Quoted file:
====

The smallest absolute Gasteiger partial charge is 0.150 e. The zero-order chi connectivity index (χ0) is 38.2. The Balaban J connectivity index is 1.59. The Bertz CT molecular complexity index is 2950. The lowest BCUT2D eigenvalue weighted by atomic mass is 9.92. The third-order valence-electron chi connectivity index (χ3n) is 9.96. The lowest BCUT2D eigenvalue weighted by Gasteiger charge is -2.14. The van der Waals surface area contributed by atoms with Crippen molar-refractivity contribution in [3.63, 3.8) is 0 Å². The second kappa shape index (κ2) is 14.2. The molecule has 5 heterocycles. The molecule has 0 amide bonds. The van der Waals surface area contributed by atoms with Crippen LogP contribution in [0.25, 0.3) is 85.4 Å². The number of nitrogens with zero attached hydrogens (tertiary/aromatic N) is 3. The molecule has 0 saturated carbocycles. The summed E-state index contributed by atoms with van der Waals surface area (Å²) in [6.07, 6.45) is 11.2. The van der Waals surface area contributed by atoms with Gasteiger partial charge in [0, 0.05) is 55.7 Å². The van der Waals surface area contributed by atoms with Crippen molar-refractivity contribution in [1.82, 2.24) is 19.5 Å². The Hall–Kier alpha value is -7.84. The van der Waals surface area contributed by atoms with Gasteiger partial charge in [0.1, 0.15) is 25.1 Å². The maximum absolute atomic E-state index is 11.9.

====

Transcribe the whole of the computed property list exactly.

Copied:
The smallest absolute Gasteiger partial charge is 0.150 e. The zero-order chi connectivity index (χ0) is 38.2. The Balaban J connectivity index is 1.59. The Bertz CT molecular complexity index is 2950. The lowest BCUT2D eigenvalue weighted by atomic mass is 9.92. The third-order valence-electron chi connectivity index (χ3n) is 9.96. The lowest BCUT2D eigenvalue weighted by Gasteiger charge is -2.14. The van der Waals surface area contributed by atoms with Crippen molar-refractivity contribution in [3.63, 3.8) is 0 Å². The second kappa shape index (κ2) is 14.2. The molecule has 5 heterocycles. The molecule has 0 amide bonds. The van der Waals surface area contributed by atoms with Crippen LogP contribution in [0.25, 0.3) is 85.4 Å². The number of nitrogens with zero attached hydrogens (tertiary/aromatic N) is 3. The molecule has 0 saturated carbocycles. The summed E-state index contributed by atoms with van der Waals surface area (Å²) in [6.07, 6.45) is 11.2. The van der Waals surface area contributed by atoms with Gasteiger partial charge in [0, 0.05) is 55.7 Å². The van der Waals surface area contributed by atoms with Crippen molar-refractivity contribution in [1.82, 2.24) is 19.5 Å². The Hall–Kier alpha value is -7.84. The van der Waals surface area contributed by atoms with Gasteiger partial charge in [0.1, 0.15) is 25.1 Å². The maximum absolute atomic E-state index is 11.9.